Along with the letter, be sure to indicate what source(s) you used to locate the agent, using appropriate citations. For this project, in addition to the Instructions and Rubric, also feel free to use other materials provided, including: Before You Contact an Agent, Literary Agent Guide, Agent Query Tips and Sample Query Letter.
Remember: you are NOT looking for a talent or booking agent, since you're not trying to get a performing gig. Rather, you are looking for a literary agent, songwriting agent, film sales agent, etc.--someone who specializes in shopping the creative content (i.e., book, music, film, game, etc.). Also, please do NOT select the William Morris Agency, which is primarily a talent agent for "A"-list Hollywood talent and not appropriate for shopping unsigned creative content.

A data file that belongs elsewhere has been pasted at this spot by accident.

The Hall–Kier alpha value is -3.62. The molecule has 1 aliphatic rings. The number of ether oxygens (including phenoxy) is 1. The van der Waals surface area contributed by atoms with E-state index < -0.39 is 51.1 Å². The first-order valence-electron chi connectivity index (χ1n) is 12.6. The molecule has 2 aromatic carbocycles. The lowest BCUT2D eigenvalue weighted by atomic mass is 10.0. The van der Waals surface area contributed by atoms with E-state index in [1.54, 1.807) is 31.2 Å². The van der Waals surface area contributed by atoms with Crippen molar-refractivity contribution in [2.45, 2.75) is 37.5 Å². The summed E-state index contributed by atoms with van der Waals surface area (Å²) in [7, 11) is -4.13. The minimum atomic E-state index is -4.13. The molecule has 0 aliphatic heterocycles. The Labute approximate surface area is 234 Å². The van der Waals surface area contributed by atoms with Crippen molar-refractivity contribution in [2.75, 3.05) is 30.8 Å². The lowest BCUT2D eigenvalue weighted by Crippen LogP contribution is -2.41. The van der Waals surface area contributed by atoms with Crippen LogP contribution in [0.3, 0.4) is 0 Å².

This assignment is worth ten percent (10%) of your total grade. Please refer to the Instructions and Rubric for more detail.

	PROJECT ONE
	(Query/Pitch Letter)


	BACKGROUND

	Under the traditional publishing model, agents shop creative content to publishing and production 	companies.  Based on your personal and professional interests and your team selection in the 	Collaboration Assignment, assume the role of writer (print, screenplay, teleplay, etc.), composer, 	game designer or filmmaker.


1.	Determine what type of creative content you will solicit in hopes of securing a book, music, game, film or television deal: printed media (e.g., book, teleplay, script, or screenplay), music, or audiovisual content (film/TV/games).